Thunderstorms are generally localised weather phenomena that form out of cumulonimbus cloud. They do not usually affect wide areas as tropical cyclones do, so their damaging potential is often underestimated. A well developed thunderstorm is typically characterised by intense lightning and thunder which can be extremely hazardous.


Thunderstorms can occur anywhere in Fiji and do so more frequently than any other major natural hazard. Their occurrence can also be at any time of the year, though the chance is low during the country’s cool and dry season. Usually, thunderstorms strike from November to April, when energy, especially from the sun, is most abundant. At other times, they are embedded in low pressure troughs and fronts moving across Fiji.

Causes of thunderstorms 

Almost all thunderstorms develop under atmospheric conditions of low static stability, with abundant heat and moisture at low levels. The formation begins when dense (sinking) cold air overlies less dense, warm and moist (rising) air. Development is greatly enhanced when a catalyst such as strong heating and/or a trough is present. Strong up-draughts then gradually form and the heat energy in the air and water vapour gets converted to wind and electrical energy. When the atmosphere is sufficiently unstable and the immediate surrounding promotes continuous contribution of energy into a growing cloud, a severe thunderstorm then develops, Strong up- and down-draughts characterise a well-developed thunderstorm.

Associated Weather

Omkar-flooding - Flash Flooding in Fiji

Lightning and Thunder

Lightning is the discharge produced when differences between ground and atmospheric electrical charge are large enough (several hundred thousand or even million volts) to overcome the insulating effect of the air. There are usually three types of lightning strokes; within the cloud, between clouds and between clouds and the ground. An average thunderstorm can release several hundred megawatts of electrical power. Thunder is the sound emitted by the explosive expansion of air heated by the lightning stroke to a local temperature of the order of 10,000°C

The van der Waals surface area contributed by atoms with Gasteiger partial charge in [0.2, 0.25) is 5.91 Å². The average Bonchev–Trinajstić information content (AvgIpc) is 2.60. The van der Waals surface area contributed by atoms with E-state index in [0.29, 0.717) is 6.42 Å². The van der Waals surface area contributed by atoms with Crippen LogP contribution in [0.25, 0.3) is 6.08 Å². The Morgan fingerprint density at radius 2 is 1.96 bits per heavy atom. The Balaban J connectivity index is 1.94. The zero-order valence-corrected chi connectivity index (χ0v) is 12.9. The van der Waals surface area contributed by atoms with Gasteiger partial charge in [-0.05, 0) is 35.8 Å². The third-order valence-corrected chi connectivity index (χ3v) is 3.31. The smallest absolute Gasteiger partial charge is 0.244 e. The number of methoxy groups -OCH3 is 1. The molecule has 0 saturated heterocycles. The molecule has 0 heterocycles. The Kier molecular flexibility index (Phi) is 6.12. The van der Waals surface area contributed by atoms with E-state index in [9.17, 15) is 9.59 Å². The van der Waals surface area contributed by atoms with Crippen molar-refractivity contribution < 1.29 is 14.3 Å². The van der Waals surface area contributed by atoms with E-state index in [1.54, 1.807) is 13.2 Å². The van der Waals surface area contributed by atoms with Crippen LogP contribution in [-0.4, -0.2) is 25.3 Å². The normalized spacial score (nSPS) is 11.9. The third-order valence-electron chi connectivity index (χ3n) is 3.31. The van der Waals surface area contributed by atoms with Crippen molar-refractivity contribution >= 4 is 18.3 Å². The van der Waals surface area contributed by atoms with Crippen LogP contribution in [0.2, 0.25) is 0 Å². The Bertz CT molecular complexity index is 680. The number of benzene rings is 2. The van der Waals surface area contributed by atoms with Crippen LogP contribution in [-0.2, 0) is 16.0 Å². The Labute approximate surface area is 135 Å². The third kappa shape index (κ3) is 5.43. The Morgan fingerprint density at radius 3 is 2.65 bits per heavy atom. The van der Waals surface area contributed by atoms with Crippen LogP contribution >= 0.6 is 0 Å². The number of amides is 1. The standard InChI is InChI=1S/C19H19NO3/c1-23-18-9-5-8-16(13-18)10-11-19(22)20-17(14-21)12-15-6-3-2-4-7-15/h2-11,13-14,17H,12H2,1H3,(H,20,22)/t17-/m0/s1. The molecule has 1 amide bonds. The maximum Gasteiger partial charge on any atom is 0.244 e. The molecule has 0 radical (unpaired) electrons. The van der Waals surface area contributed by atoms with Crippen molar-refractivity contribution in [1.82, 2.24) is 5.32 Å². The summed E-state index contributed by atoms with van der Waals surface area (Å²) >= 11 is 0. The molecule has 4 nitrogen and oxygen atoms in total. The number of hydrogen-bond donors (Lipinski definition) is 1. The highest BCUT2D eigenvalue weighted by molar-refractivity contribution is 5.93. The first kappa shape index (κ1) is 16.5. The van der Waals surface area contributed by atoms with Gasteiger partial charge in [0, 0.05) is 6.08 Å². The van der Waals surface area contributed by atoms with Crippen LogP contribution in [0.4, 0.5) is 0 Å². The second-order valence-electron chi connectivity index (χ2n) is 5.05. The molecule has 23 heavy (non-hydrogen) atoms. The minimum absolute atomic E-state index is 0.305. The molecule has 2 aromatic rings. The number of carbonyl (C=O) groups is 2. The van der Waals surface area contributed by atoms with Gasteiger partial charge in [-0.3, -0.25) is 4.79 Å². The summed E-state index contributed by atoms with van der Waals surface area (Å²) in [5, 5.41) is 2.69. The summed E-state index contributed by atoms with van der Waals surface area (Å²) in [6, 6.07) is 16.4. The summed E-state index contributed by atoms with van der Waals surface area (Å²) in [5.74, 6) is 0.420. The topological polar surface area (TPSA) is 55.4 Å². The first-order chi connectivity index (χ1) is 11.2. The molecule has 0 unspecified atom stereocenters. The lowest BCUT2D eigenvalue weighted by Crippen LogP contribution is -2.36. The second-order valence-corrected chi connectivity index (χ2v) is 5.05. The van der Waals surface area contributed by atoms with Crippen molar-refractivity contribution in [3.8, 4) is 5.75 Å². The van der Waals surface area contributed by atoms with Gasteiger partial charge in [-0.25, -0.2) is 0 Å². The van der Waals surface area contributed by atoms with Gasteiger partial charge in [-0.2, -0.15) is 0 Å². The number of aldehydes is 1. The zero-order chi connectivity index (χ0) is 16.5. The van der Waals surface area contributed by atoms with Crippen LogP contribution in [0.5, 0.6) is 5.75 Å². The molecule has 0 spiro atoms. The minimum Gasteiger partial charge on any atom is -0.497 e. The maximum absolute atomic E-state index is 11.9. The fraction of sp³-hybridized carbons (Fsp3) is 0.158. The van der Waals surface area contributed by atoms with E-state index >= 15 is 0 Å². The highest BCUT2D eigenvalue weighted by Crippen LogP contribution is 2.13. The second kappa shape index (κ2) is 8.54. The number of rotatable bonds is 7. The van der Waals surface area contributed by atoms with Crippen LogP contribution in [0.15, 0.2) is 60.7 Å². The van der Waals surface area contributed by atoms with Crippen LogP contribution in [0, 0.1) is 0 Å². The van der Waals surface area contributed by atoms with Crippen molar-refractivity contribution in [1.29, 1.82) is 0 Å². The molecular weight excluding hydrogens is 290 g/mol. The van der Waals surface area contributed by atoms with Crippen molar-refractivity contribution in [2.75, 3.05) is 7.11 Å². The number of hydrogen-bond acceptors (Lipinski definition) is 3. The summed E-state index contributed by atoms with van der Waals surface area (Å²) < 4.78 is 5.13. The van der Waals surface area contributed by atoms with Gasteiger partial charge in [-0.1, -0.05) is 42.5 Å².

In a well-developed thunderstorm, the momentum of falling rain and ice crystals effectively drags the surrounding air downwards. In addition, evaporation of raindrops cools the immediate surrounding air, thus enhancing the downward draught. Upon reaching the ground, this strong down-draught spreads out, producing cool and gusty winds which can cause damage.  A squall is a severe local storm, accompanied by threatening cloud, precipitation (often heavy), thunder and lightning, and having a duration of the order of minutes.

Flash Floods

When raindrops become too large to be supported within a cloud, they fall, but the intense up-draught of a severe thunderstorm can hold huge amounts of rain in the cloudbefore releasing it onto the ground, in a deluge. This is exacerbated when storms move slowly, thus ensuring a small area receives most of the rain. Drainage and ground run-off characteristics also control where the greatest impact occurs.


Hail stones form in a thunderstorm when raindrops freeze at high levels and then allowed to grow in size as they are recycled through the strong up-and down-draughts, before falling to the ground.

Protection Against Lightning Strikes

Hair standing on end during a thunderstorm in Fiji


  • Seek shelter in a ‘hard-top’ vehicle or building – avoid small structures, fabric tents and isolated or small groups of trees.
  • If in the open, away from shelter, crouch down (singly), preferably in a hollow, with feet together and remove any metal objects from head and body. Do not lie down, but avoid being the highest object in the vicinity
  • If your hair stands on end or you hear buzzing from nearby rocks, fences etc, move away to a new position immediately.
  • Do not handle long or metallic objects like umbrellas or golf clubs in the open.
  • Do not touch or move close to metal structures, wire fences or metal clothes line.
  • Do not ride horses, cycles or drive in open vehicles.
  • If driving, slow down or park away from trees, power lines etc. Stay inside metal bodied (hard top) vehicles or caravans but do not touch or lean against metal body components.
  • If swimming or surfing, leave the water immediately and seek shelter.
  • If boating etc, get ashore as soon as possible. If unsafe to do so, seek protection beneath a high structure such as a bridge.
  • Be sure the mast and stays of a sailing boat are adequately ‘grounded’ to the water.


  • Keep clear of windows, electrical appliances, pipes and other metal fixtures.
  • Avoid use of telephones. If an emergency call is required, make it brief.
  • Before the storm arrives, disconnect external aerial and power leads to radio and TV sets. Disconnect computer modems and power sources, then stay away from electrical appliances.


  • Apply immediate heart massage and mouth-to-mouth resuscitation to lightning victims continuously until medical help arrives.


  • FMS (2012, January 1). Thunderstorm Guide. Fiji Metrologicial Service. Retrieved September 16, 2023, from Link